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Husky03
11-16-2004, 05:50 PM
Allright, I have asked a lot of questions on this site about getting liscensed and insured and paying taxes/charging taxes etc. I want to become legit for next spring. I always get round about answers and you guys say to call so and so. Well, I call the small business development center and after waiting for a week I finally got to talk to someone. She once again tells me it would be best for me to call a list of 50 other people to get my questions answered :realmad: She then tells me about this seminar on the 18th of this month. She says it will be very informative and it is for people starting a business. She tells me to attend this and my questions should be answered. She said there would be an attorney and an accountant and several others there to help. The seminar is 4.5 hours long and I am going to have to get out of school to go :cool2: Do you think I will find this helpful to answer ALL of my questions? I am afraid I will get there and just hear yada yada yada and not understand what they are saying and leave in the same position I am in now. I need informative answers to my broad questions because when it come right down to it I am clueless. So my question is do you think this will be of much help. Thank you and sorry for the ramblings :)

tx_angler
11-16-2004, 06:31 PM
Allright, I have asked a lot of questions on this site about getting liscensed and insured and paying taxes/charging taxes etc. I want to become legit for next spring. I always get round about answers and you guys say to call so and so. Well, I call the small business development center and after waiting for a week I finally got to talk to someone. She once again tells me it would be best for me to call a list of 50 other people to get my questions answered :realmad: She then tells me about this seminar on the 18th of this month. She says it will be very informative and it is for people starting a business. She tells me to attend this and my questions should be answered. She said there would be an attorney and an accountant and several others there to help. The seminar is 4.5 hours long and I am going to have to get out of school to go :cool2: Do you think I will find this helpful to answer ALL of my questions? I am afraid I will get there and just hear yada yada yada and not understand what they are saying and leave in the same position I am in now. I need informative answers to my broad questions because when it come right down to it I am clueless. So my question is do you think this will be of much help. Thank you and sorry for the ramblings :)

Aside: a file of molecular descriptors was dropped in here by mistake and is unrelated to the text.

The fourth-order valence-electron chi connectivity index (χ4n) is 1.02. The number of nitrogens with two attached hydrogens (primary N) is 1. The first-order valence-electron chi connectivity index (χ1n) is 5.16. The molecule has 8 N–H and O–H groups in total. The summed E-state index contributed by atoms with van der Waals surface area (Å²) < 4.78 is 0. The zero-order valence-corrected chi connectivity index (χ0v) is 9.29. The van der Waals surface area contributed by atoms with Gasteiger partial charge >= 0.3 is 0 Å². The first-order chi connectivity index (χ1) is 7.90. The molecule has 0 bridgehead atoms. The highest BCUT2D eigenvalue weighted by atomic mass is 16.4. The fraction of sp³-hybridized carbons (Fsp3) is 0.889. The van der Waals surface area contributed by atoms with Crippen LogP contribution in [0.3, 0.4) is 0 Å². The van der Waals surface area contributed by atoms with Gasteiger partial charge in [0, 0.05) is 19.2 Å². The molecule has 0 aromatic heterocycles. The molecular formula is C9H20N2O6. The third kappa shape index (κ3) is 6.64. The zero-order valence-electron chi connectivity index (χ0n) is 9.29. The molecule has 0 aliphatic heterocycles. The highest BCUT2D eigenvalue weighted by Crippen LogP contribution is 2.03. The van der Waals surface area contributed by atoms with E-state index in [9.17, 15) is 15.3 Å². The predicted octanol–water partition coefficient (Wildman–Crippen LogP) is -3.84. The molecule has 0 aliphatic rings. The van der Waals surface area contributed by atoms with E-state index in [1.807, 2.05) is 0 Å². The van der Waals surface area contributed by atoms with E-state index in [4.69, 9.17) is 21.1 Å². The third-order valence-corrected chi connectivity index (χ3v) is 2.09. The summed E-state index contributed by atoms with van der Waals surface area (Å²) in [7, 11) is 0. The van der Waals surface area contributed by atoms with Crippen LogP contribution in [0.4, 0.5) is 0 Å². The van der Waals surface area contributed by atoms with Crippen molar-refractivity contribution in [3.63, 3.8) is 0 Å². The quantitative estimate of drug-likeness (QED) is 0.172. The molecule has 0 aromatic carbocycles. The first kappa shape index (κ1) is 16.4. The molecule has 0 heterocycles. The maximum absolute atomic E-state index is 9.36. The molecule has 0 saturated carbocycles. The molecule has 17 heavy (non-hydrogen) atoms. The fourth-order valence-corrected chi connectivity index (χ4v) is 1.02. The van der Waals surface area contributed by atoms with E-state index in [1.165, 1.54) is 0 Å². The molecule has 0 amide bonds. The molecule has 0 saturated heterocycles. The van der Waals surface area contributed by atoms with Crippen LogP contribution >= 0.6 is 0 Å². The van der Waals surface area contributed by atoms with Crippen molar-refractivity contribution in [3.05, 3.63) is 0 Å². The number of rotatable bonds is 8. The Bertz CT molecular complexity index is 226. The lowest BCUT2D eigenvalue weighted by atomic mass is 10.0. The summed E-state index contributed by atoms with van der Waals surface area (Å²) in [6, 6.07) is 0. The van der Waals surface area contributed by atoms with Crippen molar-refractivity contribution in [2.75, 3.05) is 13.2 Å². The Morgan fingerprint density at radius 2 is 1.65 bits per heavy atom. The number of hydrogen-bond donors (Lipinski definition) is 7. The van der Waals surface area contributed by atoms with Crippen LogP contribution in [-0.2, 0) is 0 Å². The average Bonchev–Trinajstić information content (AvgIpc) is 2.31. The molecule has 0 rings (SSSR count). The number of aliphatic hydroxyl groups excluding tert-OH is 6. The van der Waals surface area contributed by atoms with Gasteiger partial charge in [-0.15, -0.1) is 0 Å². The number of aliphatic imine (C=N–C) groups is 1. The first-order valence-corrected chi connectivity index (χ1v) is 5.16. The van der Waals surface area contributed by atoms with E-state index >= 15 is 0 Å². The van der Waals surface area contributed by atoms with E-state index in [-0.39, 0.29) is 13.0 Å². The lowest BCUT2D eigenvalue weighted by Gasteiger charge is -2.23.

I see that you are 16 and I think it's very commendable that you are starting your own business and because of that I'm going to let you in on a little secret: You have to be able to learn from the experience of others - you won't live long enough to make all the mistakes yourself! If after attending the seminar you come away with more questions, you will have learned that there is always more to know. It's an evolving process and if you don't go to the seminar, you'll definitely be in the same position you are now, clueless.

Another option when going it alone is to contact your local Service Corp of Retired Executives (SCORE (http://www.score.org/)) office and ask them for assistance. They have counselors available and the service is free.

Good luck!

tonygreek
11-16-2004, 07:49 PM
i assume that this is an SBA seminar for new start-ups? if so, then go. you seem to want the info, albeit you are afraid it will be over your head or not applicable. drink some coffee and suffer through it becuase even if you find it doesn't apply to you, odds are it eventually will. and NO, everything you want to know will not be applicable to you. your choices are this freebie (or low-cost) seminar or paying someone to help you. not too hard a choice.

the other thing, as angler pointed out, contact your local SCORE office. hit their website and you can search out the retired guys in your field that you should talk to. great resource all the way around.

as for what you need to learn, it really isn't rocket science.

tony

Gautreaux's LNG
11-16-2004, 07:56 PM
Go to the Seminar! sometimes you have to listen to blah, blah but if you get ONE piece of good information that makes you a better business owner it's worth some blah, blah!

JimLewis
11-17-2004, 02:30 AM